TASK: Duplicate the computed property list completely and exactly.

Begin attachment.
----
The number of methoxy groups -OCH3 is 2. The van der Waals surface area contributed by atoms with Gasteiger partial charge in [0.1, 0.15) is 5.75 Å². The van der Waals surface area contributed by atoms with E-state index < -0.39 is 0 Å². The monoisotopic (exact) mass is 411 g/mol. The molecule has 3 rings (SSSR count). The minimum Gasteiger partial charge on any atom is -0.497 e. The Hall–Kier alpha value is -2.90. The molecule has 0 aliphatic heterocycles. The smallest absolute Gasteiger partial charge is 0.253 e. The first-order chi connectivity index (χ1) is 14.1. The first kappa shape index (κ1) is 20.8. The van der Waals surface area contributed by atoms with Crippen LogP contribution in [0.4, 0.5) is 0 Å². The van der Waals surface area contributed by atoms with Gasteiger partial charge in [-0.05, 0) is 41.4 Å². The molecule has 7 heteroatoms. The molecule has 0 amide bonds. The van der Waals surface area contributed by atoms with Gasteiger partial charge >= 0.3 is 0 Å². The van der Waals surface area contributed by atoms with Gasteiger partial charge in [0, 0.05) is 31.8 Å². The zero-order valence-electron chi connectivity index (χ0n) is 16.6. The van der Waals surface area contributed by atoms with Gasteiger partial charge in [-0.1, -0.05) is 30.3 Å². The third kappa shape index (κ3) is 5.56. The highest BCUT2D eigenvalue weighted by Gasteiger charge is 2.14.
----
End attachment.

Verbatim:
The number of methoxy groups -OCH3 is 2. The van der Waals surface area contributed by atoms with Gasteiger partial charge in [0.1, 0.15) is 5.75 Å². The van der Waals surface area contributed by atoms with E-state index < -0.39 is 0 Å². The monoisotopic (exact) mass is 411 g/mol. The molecule has 3 rings (SSSR count). The minimum Gasteiger partial charge on any atom is -0.497 e. The Hall–Kier alpha value is -2.90. The molecule has 0 aliphatic heterocycles. The smallest absolute Gasteiger partial charge is 0.253 e. The first-order chi connectivity index (χ1) is 14.1. The first kappa shape index (κ1) is 20.8. The van der Waals surface area contributed by atoms with Crippen LogP contribution in [0.4, 0.5) is 0 Å². The van der Waals surface area contributed by atoms with Gasteiger partial charge in [-0.05, 0) is 41.4 Å². The molecule has 7 heteroatoms. The molecule has 0 amide bonds. The van der Waals surface area contributed by atoms with Gasteiger partial charge >= 0.3 is 0 Å². The van der Waals surface area contributed by atoms with Gasteiger partial charge in [0, 0.05) is 31.8 Å². The zero-order valence-electron chi connectivity index (χ0n) is 16.6. The van der Waals surface area contributed by atoms with Gasteiger partial charge in [-0.1, -0.05) is 30.3 Å². The third kappa shape index (κ3) is 5.56. The highest BCUT2D eigenvalue weighted by Gasteiger charge is 2.14.